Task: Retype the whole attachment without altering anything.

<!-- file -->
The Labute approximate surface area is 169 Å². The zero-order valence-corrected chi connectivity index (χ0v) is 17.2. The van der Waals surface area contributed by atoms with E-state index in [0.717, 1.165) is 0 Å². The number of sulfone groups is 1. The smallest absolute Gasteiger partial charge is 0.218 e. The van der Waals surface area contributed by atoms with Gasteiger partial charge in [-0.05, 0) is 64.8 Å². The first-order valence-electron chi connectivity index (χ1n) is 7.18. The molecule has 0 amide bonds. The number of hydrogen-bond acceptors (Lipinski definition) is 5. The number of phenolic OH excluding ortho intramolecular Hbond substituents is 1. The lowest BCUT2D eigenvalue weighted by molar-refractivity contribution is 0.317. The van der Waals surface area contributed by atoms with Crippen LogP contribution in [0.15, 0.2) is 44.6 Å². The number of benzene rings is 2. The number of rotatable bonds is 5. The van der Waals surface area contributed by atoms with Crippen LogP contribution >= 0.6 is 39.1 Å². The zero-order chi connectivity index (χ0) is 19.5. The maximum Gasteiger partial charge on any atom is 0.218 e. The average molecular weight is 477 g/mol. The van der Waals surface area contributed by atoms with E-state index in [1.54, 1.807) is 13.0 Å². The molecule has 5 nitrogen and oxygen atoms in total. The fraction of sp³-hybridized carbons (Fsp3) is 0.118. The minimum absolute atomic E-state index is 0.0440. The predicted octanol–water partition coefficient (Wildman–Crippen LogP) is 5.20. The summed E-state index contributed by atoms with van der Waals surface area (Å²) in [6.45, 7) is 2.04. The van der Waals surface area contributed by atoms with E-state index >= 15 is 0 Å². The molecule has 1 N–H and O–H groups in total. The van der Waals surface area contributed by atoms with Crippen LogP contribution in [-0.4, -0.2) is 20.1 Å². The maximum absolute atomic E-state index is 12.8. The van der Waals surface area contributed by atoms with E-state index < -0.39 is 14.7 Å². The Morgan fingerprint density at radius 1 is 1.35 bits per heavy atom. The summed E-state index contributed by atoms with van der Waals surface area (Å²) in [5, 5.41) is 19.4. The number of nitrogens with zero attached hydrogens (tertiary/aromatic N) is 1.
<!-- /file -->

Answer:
The Labute approximate surface area is 169 Å². The zero-order valence-corrected chi connectivity index (χ0v) is 17.2. The van der Waals surface area contributed by atoms with E-state index in [0.717, 1.165) is 0 Å². The number of sulfone groups is 1. The smallest absolute Gasteiger partial charge is 0.218 e. The van der Waals surface area contributed by atoms with Gasteiger partial charge in [-0.05, 0) is 64.8 Å². The first-order valence-electron chi connectivity index (χ1n) is 7.18. The molecule has 0 amide bonds. The number of hydrogen-bond acceptors (Lipinski definition) is 5. The number of phenolic OH excluding ortho intramolecular Hbond substituents is 1. The lowest BCUT2D eigenvalue weighted by molar-refractivity contribution is 0.317. The van der Waals surface area contributed by atoms with Crippen LogP contribution in [0.15, 0.2) is 44.6 Å². The number of benzene rings is 2. The number of rotatable bonds is 5. The van der Waals surface area contributed by atoms with Crippen LogP contribution >= 0.6 is 39.1 Å². The zero-order chi connectivity index (χ0) is 19.5. The maximum Gasteiger partial charge on any atom is 0.218 e. The average molecular weight is 477 g/mol. The van der Waals surface area contributed by atoms with E-state index in [1.54, 1.807) is 13.0 Å². The molecule has 5 nitrogen and oxygen atoms in total. The fraction of sp³-hybridized carbons (Fsp3) is 0.118. The minimum absolute atomic E-state index is 0.0440. The predicted octanol–water partition coefficient (Wildman–Crippen LogP) is 5.20. The summed E-state index contributed by atoms with van der Waals surface area (Å²) in [6.45, 7) is 2.04. The van der Waals surface area contributed by atoms with E-state index >= 15 is 0 Å². The molecule has 1 N–H and O–H groups in total. The van der Waals surface area contributed by atoms with Crippen LogP contribution in [-0.4, -0.2) is 20.1 Å². The maximum absolute atomic E-state index is 12.8. The van der Waals surface area contributed by atoms with E-state index < -0.39 is 14.7 Å². The Morgan fingerprint density at radius 1 is 1.35 bits per heavy atom. The summed E-state index contributed by atoms with van der Waals surface area (Å²) in [5, 5.41) is 19.4. The number of nitrogens with zero attached hydrogens (tertiary/aromatic N) is 1.